Klooster shares secret to success before retiring

By Renee Hatcher
Office of Strategic Communication and Public Affairs
August 3, 2022  


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Larry Klooster, vice director of Defense Information Systems Agency’s Operations and Infrastructure Center, closed out his career during a retirement ceremony Aug. 2.

For the last 46 years, Klooster has served the United States from just about every angle. Starting with the U.S. Military Academy at West Point, Klooster spent 29 years in the Army, then five in industry, and the last 12 as a civilian with DISA.

“It’s been fun being at DISA and I’ve had a great time,” said Klooster, a kid from a blue-collar family who joined the Army to get a free education. “DISA employees have a unique opportunity because the impact you can have on operations at the tactical and strategic level is incredible.”

Klooster came to DISA in 2010. For his first job at the agency, he was sent to Afghanistan to help lead the development of the country’s infrastructure. There, he served as the senior telecommunications advisor on the International Security Forces Afghanistan staff.

“That was probably my most enjoyable job, and the one where I may have had the biggest impact,” Klooster said. “My job was to work with the minister of communications and technology to develop an IT strategy and architecture that would support the country and help them move forward.”

Another of Klooster’s notable accomplishments was when he took on a special assignment from 2019-2020 to lead the DISA organization responsible for the IT support for the Pentagon, Office of the Secretary of Defense, and the Joint Staff.

“I loved working in the Operations Directorate,” he said. “I was overseeing IT capabilities for DOD to get voice, data and video capabilities to the warfighter where ever they needed the support. I also enjoyed supporting other governmental agencies, State Department, FBI, the Intel Community and others. It was unique and exciting work to support everything from tactical units on the field in the middle east to humanitarian efforts in the Pacific during a tsunami. We were a big part of major events that the U.S. participated in and we made a difference.”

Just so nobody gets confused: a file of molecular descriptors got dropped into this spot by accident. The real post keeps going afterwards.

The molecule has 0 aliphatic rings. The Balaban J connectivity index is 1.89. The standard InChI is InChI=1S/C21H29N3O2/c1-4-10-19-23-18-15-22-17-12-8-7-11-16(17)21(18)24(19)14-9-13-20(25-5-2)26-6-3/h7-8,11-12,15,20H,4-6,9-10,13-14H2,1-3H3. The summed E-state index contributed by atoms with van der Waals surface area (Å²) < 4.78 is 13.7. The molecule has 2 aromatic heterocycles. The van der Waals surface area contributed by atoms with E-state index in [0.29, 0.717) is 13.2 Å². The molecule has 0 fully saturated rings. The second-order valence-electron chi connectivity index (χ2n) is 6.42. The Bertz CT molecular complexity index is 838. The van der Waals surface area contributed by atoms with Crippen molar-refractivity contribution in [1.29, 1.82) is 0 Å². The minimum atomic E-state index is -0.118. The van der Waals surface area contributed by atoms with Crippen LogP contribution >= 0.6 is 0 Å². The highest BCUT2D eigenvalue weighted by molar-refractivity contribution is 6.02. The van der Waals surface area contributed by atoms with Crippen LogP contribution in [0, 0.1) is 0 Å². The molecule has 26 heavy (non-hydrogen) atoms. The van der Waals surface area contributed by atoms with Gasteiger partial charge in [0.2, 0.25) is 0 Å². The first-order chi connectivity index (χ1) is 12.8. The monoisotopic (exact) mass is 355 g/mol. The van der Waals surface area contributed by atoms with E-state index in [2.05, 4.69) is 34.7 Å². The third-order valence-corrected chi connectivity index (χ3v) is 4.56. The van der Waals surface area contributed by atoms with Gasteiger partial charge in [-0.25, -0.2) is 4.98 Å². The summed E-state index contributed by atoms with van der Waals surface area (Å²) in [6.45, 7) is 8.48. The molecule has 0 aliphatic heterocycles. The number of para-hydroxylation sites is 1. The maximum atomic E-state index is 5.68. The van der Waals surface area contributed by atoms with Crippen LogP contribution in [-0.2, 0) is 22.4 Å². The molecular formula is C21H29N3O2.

Klooster said one secret to a successful career for him was being willing to move around organizationally and geographically which gave him a broader experience.

“You have to love your job if you are going to do well,” he said. “It’s more fun and exciting if you have different jobs because you will meet different people and you will learn different things.”

Klooster also attributes his success to a daily routine that includes his faith and a combination of cardio and weight training.

“Every day, I work out and look to a higher entity,” he said. “That’s what keeps me going day-to-day.”

Following his official retirement date of Sept. 30, Klooster said he is looking forward to pursuing hobbies like coffee, wine and travel with his wife of 39 years, Julie. Originally from Colorado, the Kloosters will call Texas home, living near their two sons, Derek and Brett.

“Julie and I are going to have a great time,” said Klooster, who may consider some consulting work after a few months of retirement.


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